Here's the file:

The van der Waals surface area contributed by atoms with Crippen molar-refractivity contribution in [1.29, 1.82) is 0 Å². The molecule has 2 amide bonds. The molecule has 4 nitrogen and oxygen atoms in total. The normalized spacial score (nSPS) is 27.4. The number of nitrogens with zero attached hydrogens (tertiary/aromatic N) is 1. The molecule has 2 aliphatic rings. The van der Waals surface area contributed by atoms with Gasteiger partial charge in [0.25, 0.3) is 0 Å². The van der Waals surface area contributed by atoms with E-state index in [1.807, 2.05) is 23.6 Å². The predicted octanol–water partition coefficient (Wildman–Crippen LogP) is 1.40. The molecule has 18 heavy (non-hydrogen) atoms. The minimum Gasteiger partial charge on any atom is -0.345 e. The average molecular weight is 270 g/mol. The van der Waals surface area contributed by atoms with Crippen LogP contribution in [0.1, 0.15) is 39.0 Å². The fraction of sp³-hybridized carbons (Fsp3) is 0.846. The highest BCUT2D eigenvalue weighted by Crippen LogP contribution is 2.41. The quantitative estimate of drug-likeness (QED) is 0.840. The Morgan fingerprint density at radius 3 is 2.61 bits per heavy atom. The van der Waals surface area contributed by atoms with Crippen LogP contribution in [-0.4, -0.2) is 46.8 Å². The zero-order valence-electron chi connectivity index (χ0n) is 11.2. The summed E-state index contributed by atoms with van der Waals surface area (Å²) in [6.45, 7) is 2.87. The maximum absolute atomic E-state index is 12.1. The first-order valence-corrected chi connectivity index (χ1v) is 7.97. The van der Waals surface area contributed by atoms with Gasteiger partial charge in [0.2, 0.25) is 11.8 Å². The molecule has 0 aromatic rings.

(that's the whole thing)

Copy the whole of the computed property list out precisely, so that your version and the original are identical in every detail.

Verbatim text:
The van der Waals surface area contributed by atoms with Crippen molar-refractivity contribution in [1.29, 1.82) is 0 Å². The molecule has 2 amide bonds. The molecule has 4 nitrogen and oxygen atoms in total. The normalized spacial score (nSPS) is 27.4. The number of nitrogens with zero attached hydrogens (tertiary/aromatic N) is 1. The molecule has 2 aliphatic rings. The van der Waals surface area contributed by atoms with Gasteiger partial charge in [0.25, 0.3) is 0 Å². The van der Waals surface area contributed by atoms with E-state index in [1.807, 2.05) is 23.6 Å². The predicted octanol–water partition coefficient (Wildman–Crippen LogP) is 1.40. The molecule has 18 heavy (non-hydrogen) atoms. The minimum Gasteiger partial charge on any atom is -0.345 e. The average molecular weight is 270 g/mol. The van der Waals surface area contributed by atoms with Crippen LogP contribution in [0.1, 0.15) is 39.0 Å². The fraction of sp³-hybridized carbons (Fsp3) is 0.846. The highest BCUT2D eigenvalue weighted by Crippen LogP contribution is 2.41. The quantitative estimate of drug-likeness (QED) is 0.840. The Morgan fingerprint density at radius 3 is 2.61 bits per heavy atom. The van der Waals surface area contributed by atoms with Crippen LogP contribution in [-0.4, -0.2) is 46.8 Å². The zero-order valence-electron chi connectivity index (χ0n) is 11.2. The summed E-state index contributed by atoms with van der Waals surface area (Å²) in [6.45, 7) is 2.87. The maximum absolute atomic E-state index is 12.1. The first-order valence-corrected chi connectivity index (χ1v) is 7.97. The van der Waals surface area contributed by atoms with Gasteiger partial charge in [0.2, 0.25) is 11.8 Å². The molecule has 0 aromatic rings.